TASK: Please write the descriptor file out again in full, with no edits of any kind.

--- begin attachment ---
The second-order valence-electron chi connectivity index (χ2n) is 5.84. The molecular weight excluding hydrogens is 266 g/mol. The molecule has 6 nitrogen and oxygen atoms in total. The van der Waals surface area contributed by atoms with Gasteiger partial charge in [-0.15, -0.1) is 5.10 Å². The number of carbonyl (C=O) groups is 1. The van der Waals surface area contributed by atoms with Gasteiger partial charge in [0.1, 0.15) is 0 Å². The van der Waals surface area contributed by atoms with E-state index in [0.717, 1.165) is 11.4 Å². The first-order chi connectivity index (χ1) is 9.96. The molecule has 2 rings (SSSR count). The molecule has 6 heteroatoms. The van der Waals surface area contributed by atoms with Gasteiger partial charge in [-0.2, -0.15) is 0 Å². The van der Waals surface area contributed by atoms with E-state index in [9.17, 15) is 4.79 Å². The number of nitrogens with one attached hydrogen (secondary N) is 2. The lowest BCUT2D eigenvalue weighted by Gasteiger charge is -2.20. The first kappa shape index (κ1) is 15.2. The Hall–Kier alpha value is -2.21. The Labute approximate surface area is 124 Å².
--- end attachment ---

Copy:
The second-order valence-electron chi connectivity index (χ2n) is 5.84. The molecular weight excluding hydrogens is 266 g/mol. The molecule has 6 nitrogen and oxygen atoms in total. The van der Waals surface area contributed by atoms with Gasteiger partial charge in [-0.15, -0.1) is 5.10 Å². The number of carbonyl (C=O) groups is 1. The van der Waals surface area contributed by atoms with Gasteiger partial charge in [0.1, 0.15) is 0 Å². The van der Waals surface area contributed by atoms with E-state index in [0.717, 1.165) is 11.4 Å². The first-order chi connectivity index (χ1) is 9.96. The molecule has 2 rings (SSSR count). The molecule has 6 heteroatoms. The van der Waals surface area contributed by atoms with Gasteiger partial charge in [-0.2, -0.15) is 0 Å². The van der Waals surface area contributed by atoms with E-state index in [9.17, 15) is 4.79 Å². The number of nitrogens with one attached hydrogen (secondary N) is 2. The lowest BCUT2D eigenvalue weighted by Gasteiger charge is -2.20. The first kappa shape index (κ1) is 15.2. The Hall–Kier alpha value is -2.21. The Labute approximate surface area is 124 Å².